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Domestic violence, mental health calls up, violent crimes down amid pandemic: Saskatoon police

Counselling sessions on hold at Saskatoon sexual assault centre due to COVID-19
WATCH: Despite the limitation on services, survivors of sexual violence are not without support during the pandemic.

Reports of domestic violence have gone up 10 per cent in Saskatoon since March after measures to stop the spread of COVID-19 came into place, according to city police.

At a press conference held over Zoom Wednesday, Chief Troy Cooper said Saskatoon police have received about 125 calls in 10 weeks.

READ MORE: A timeline of the novel coronavirus in Saskatchewan

He said it’s a problem across the province, not just Saskatoon.

“Right now we have people who are together … under a great deal of strain and pressure with job loss and economic downturn,” Cooper said.

“Some of those causes will hopefully be temporary and hopefully we’ll be able to see things move back to normal.”

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During that same time, Cooper said mental health calls have been up and down.

Saskatoon’s Bus Stop Refreshments reopens after violent bike lock attack
Saskatoon’s Bus Stop Refreshments reopens after violent bike lock attack

When the pandemic first hit, he said police saw a “surprising” drop in these calls, including a decrease of 20 per cent in calls related to suicide at one point.

“Perhaps that just speaks to the fact that more people were around and people were home and families that could provide some supports that might not normally be there,” Cooper said.

However, those calls have started to rise again over the past couple of weeks.

“The longer that people are home under a great deal of stress then we might see some of those calls increasing,” he said.

It’s unclear why calls have suddenly increased. Cooper said police are working to find the cause.

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With more people at home, many crimes — such as break and enter — are down along with violent crimes, including a “significant reduction” in sexual violence reports.

It’s unclear whether fewer crimes involving sexual violence are being committed, or if it is harder for victims to make a complaint.

READ MORE: Counselling sessions on hold at Saskatoon sexual assault centre due to COVID-19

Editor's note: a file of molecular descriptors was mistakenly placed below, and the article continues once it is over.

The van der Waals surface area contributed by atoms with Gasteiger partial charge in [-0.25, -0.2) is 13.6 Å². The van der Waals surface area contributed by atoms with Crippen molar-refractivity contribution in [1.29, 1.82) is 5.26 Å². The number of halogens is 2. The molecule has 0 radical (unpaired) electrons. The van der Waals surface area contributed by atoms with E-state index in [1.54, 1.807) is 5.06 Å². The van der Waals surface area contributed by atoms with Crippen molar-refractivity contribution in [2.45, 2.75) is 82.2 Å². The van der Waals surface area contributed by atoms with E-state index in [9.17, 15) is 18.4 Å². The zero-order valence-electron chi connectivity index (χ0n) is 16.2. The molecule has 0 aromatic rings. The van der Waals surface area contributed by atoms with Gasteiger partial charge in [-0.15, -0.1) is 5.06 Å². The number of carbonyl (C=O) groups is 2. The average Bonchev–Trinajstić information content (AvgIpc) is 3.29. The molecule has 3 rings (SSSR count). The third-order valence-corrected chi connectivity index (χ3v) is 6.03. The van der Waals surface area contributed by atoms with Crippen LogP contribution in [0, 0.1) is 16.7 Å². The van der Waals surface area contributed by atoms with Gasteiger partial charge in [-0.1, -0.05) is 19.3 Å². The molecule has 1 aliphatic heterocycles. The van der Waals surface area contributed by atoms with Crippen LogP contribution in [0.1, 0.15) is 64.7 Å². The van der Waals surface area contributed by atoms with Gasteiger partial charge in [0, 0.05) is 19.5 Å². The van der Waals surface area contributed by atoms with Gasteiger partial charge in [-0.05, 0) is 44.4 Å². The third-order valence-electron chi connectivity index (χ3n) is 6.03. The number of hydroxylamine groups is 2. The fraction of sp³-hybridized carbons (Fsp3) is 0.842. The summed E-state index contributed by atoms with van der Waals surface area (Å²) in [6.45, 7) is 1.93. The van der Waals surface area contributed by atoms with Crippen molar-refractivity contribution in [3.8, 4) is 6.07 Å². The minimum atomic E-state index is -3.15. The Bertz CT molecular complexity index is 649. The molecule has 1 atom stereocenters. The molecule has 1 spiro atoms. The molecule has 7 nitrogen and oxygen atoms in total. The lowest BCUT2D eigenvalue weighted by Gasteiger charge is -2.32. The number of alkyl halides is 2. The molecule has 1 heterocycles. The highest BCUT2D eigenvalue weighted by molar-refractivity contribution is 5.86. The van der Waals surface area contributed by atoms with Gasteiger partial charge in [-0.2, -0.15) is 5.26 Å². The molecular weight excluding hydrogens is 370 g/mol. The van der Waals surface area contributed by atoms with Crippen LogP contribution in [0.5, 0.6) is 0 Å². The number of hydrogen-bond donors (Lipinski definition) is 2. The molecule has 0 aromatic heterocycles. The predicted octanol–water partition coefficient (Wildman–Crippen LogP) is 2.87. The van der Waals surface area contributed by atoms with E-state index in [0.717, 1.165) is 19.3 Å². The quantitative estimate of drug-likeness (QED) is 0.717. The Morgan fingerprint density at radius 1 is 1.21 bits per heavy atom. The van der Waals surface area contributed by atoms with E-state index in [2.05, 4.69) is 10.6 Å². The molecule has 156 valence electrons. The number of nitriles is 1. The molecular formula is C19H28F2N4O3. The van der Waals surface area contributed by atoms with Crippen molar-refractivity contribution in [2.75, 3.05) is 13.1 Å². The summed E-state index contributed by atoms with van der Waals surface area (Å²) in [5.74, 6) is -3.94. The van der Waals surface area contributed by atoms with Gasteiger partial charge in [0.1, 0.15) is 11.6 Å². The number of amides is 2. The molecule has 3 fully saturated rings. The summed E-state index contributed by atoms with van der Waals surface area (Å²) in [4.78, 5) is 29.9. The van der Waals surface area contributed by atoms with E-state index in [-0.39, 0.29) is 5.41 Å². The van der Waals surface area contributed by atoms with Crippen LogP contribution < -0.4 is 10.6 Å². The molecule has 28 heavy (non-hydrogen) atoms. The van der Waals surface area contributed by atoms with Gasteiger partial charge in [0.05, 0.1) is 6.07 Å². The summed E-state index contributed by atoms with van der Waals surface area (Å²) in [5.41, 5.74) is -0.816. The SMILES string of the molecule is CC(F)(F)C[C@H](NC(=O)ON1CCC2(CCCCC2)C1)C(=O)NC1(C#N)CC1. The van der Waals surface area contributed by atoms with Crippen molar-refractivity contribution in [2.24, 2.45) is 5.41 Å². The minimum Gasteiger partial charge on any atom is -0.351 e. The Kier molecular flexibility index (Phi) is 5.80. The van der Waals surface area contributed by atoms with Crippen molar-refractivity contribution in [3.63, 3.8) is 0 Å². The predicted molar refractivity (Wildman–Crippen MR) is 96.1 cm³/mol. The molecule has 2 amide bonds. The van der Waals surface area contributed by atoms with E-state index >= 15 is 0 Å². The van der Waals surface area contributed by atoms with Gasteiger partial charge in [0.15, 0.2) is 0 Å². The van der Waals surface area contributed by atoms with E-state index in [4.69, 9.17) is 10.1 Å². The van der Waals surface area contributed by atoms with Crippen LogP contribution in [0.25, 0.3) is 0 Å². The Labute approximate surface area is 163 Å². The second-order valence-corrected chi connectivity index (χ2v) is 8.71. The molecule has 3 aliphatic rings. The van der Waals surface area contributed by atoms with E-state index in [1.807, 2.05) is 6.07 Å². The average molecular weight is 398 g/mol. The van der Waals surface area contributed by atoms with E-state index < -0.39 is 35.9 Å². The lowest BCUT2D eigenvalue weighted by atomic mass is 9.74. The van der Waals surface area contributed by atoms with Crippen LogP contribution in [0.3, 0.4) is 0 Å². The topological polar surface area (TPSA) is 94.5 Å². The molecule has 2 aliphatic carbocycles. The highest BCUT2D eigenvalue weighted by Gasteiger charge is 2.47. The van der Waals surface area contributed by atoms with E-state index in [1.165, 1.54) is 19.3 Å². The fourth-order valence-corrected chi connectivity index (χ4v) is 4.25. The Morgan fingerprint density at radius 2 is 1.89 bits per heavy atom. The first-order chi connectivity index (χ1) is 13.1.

Saskatoon police closed its front doors at its service centre amid the pandemic. That centre reopened Tuesday from 9 a.m. to 5 p.m.

Similarly, it’s more difficult to access hospitals right now, Cooper said, and closed schools mean children can’t turn to teachers for help.

“We know that all of those things could potentially be barriers [to reporting], and that’s certainly something that we’re concerned about,” Cooper said.

He said police did have other measures to take reports, but said these crimes are “something we have to be super sensitive to” to make sure victims can get help.

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Saskatoon police have received around 400 calls about people breaching public health orders since they were put in place in March. As of Wednesday, no tickets have been issued in Saskatoon.

READ MORE: Coronavirus: Saskatoon police chief says no social distancing tickets issued despite 300-plus calls

Questions about COVID-19? Here are some things you need to know:

Symptoms can include fever, cough and difficulty breathing — very similar to a cold or flu. Some people can develop a more severe illness. People most at risk of this include older adults and people with severe chronic medical conditions like heart, lung or kidney disease. If you develop symptoms, contact public health authorities.

To prevent the virus from spreading, experts recommend frequent handwashing and coughing into your sleeve. They also recommend minimizing contact with others, staying home as much as possible and maintaining a distance of two metres from other people if you go out.

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